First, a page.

There are two other things that differ from the N-1 vs modern rockets
Poor on-board computers
The Apollo 11 mission, for instance, had its famous 1202 alarm
Through exhaustive testing, the team at MIT’s Instrumentation Lab designed the computer such that it would never be full at any point in a mission. There would always be space available for the next program, rules in place to interrupt a program if something needed to be run immediately, or space to schedule the program after whatever was currently being run through the computer. But when Apollo 11 was descending towards the lunar surface, the computer ran out of Core Sets. This is where the 1201 and 1202 program alarms come in.
In other words, the Apollo computers (which were bleeding edge at the time) just couldn't process everything that was going on. Whatever device you are reading this post on not only has vastly more processing power, it's also built on well-known and tested technologies.
The N-1 rocket had KORD as its central control computer and... let's just say that the Soviet computer asked the Apollo computers to hold its beer while it tried something
The KORD was found to have a number of serious design flaws and poorly programmed logic. One unforeseen flaw was that its operating frequency, 1000 Hz, happened to perfectly coincide with vibration generated by the propulsion system, and the shutdown of Engine #12 at liftoff was believed to have been caused by pyrotechnic devices opening a valve, which produced a high-frequency oscillation that went into adjacent wiring and was assumed by the KORD to be an overspeed condition in the engine's turbopump. The wiring in Engine #12 was believed to be particularly vulnerable to this effect due to its length; however, other engines had similar wiring and were unaffected. Also, the system's operating voltage increased to 25V instead of the nominal 15V. The control wiring was relocated and coated with asbestos for fireproofing and the operating frequency changed. The launch escape system was activated and did its job properly, saving the mockup of the spacecraft. All subsequent flights had freon fire extinguishers installed next to every engine. According to Sergei Afanasiev, the logic of the command to shut down the entire cluster of 30 engines in Block A was incorrect in that instance, as the subsequent investigation revealed.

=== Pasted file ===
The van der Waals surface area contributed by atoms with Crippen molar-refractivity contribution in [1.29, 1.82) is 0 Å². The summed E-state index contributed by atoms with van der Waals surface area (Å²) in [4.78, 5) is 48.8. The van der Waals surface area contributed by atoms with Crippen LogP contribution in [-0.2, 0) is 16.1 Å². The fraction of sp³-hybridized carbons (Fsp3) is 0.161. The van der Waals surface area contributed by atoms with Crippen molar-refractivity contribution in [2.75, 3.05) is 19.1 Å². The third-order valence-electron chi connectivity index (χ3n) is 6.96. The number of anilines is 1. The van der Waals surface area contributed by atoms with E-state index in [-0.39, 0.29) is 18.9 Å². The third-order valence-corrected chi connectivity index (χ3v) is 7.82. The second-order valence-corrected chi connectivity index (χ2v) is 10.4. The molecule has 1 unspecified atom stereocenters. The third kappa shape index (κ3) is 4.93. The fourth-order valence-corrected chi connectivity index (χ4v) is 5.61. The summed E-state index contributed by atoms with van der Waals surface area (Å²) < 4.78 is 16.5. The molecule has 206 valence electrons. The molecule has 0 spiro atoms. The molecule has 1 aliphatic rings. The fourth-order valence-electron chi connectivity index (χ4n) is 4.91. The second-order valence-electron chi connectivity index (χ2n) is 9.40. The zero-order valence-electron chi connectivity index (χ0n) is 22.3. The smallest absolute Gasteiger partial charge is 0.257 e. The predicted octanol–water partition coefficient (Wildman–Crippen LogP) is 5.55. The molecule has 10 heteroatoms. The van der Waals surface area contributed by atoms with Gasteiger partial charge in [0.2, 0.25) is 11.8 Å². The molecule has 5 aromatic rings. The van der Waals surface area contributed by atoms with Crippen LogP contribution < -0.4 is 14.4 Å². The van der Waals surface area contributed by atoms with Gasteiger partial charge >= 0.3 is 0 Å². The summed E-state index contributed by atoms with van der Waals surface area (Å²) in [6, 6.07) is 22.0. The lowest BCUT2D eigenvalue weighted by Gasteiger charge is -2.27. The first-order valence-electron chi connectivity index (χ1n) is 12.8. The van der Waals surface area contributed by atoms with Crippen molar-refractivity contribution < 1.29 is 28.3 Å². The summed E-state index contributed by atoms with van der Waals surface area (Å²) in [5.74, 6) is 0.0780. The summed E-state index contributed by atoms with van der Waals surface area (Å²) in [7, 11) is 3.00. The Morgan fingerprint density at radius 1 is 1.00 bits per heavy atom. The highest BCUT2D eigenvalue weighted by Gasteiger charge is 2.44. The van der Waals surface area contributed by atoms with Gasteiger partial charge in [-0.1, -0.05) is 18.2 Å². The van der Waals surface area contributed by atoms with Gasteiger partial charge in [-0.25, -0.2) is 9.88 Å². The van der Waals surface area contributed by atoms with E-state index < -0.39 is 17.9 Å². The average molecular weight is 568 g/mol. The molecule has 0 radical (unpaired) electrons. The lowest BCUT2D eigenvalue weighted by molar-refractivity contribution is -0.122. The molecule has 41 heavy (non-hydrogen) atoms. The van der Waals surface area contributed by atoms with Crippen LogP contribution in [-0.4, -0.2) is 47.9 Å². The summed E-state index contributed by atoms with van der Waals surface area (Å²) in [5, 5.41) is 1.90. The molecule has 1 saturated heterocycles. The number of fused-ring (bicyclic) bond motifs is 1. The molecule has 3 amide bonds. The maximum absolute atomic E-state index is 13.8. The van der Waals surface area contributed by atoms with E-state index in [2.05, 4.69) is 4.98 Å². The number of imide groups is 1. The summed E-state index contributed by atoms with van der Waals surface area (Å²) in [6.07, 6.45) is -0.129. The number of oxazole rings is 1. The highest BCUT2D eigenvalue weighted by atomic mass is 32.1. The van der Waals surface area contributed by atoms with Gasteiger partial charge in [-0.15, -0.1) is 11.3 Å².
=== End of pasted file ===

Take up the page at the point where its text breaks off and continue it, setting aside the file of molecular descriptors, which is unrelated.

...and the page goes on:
In other words, KORD got confused and decided to turn the rocket off and lock it all together. Whoops! At least the empty crew capsule returned safely... KORD wouldn't do as poorly in subsequent launches, but mostly because there were other things (like exploding engines) that were beyond the control of KORD.
SpaceX computers have not really been the cause of any mission failures that I know of (premature shutdown on Falcon 9 flight #4 might have been human error). Indeed, SpaceX rockets are capable of doing something no 1960's rocket could dream of: landing again for reuse later. SpaceX even has their capsules dock automatically with the ISS. SpaceX is now regularly using Falcon 9 rockets, with 9 engines. Coordinating more engines should not be significantly more difficult.
The Soviets were in a race
Remember that N1-3L was launched on Feb 21, 1969. By that point, the Apollo Program had already sent and returned Apollo 8 from the Moon, and Apollo 9 was just over a week away. N1-3L would be roughly equivalent to Apollo 6 (last uncrewed Apollo mission). N1-5L was then "launched" on July 3, 1969 (it didn't make it very far), around two weeks before Apollo 11 launched.
SpaceX is not in a race here to get Starship working. Indeed, they have been taking their time with the fully-stacked Starship. The only real competitor it faces is NASA's Space Launch System, which took nearly a decade to get one rocket off the ground, and is (for now) exclusive to the Artemis program (21st century Apollo redux). The SLS is also far more expensive and takes a long time to build, as none of it can be reused.